- Prep your fly: Make it look good. This is your fly’s finest hour, so you want to make sure it looks good. Finesse those hairs, trim some stragglers, you’ll know what to do. Sometimes after you take a few pic’s, you will be able to see how good your fly looks, or where you might need some improvement.
- Take your first shot: Well how did it go? Examine it and look for areas you can do better. The most important parts are Exposure and Focus. Is it properly exposed and in focus. If not, no worries, that is the beauty of digital cameras. I grew up in the film days and didn’t have that luxury. Every picture was spending that $money$! Also, check your composition. Ideally, you want to be filling the frame with your fly. (See example above)
- Experiment with different angles and backgrounds: Sometimes straight on is boring. Try photographing the fly at a slight angle or on a cool surface. During our last fly tying month some people shot their fly’s on cork, wood, tile and more!
- Try shooting at different times of the day if you’re using natural light: As the sun moves over your house you will definitely have a lot of different looks and lighting coming through your window. Around sunset is what photographers call the golden hour and will give your fly a nice warm look to it. You will definitely need a tripod for that though because lighting gets dimmer.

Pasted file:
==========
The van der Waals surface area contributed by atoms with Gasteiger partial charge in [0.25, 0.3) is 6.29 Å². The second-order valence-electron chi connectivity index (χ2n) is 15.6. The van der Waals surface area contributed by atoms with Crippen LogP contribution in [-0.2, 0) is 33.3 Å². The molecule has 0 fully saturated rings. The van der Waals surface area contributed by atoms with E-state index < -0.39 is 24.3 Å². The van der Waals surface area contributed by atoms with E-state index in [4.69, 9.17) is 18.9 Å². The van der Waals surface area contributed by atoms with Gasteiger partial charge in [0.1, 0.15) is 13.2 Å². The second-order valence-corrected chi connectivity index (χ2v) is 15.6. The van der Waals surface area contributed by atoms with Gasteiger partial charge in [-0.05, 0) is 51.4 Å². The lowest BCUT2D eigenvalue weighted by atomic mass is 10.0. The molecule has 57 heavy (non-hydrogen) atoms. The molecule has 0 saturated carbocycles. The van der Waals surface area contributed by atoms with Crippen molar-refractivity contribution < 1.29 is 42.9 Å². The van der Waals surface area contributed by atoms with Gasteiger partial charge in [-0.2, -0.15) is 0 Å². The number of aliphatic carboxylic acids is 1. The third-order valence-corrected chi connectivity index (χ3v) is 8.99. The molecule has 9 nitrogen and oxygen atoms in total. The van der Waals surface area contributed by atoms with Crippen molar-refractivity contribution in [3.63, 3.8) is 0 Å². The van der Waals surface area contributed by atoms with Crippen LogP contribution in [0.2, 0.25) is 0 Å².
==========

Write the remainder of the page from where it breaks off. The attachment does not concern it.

- Try a fill card: If you’re using natural light, a white piece of paper is a good fill card, bouncing the light back into your subject.
- Share the love: Post it on social and hashtag us at #avidmax or tag us @avidmax, we would love to see your new photographing skills. Don’t have social media. Email them over to us and we will post them.
Thanks for reading and good luck. You will be surprised how nice your fly pictures will start to come out just simply gathering some supplies, setting everything up and then shooting with your new knowledge.
Written by Curt W.
I am a native Minnesotan that grew up camping and spin fishing, but now converted to Tenkara fly fisherman and beginner fly tyer. My background is in photography and when I’m not doing that you can find me hanging with my family in the great outdoors.
7 thoughts on “3 Easy Steps To Photograph Your Flies”
Thanks for the tips, I have a sight board behind my wise and a lamp above, so a little tripod and your tips have given me an extra interest to play about with.
Great article Curt!
A tip for tripod users is to see about getting yourself a cable release for your camera (or use the timer setting). You want to be “hands off” the camera to get the shutter released, especially with extreme closeup shots to avoid any camera shake. Then is your focus is dead-on, you’ll have a razor sharp image!
All the best – Freddy
Thanks Freddy! I appreciate that. Thanks for the comment as well. That definitely is very important when shooting macro on anything.
Different backgrounds make a difference too.
Thanks for reading Michael. Yes, good point. A very easy way to mix it up.
Well done Curt. Nice little explanation on how to get good shots using what you have at hand.
Thank you Clarence, I appreciate that! Thank you for reading!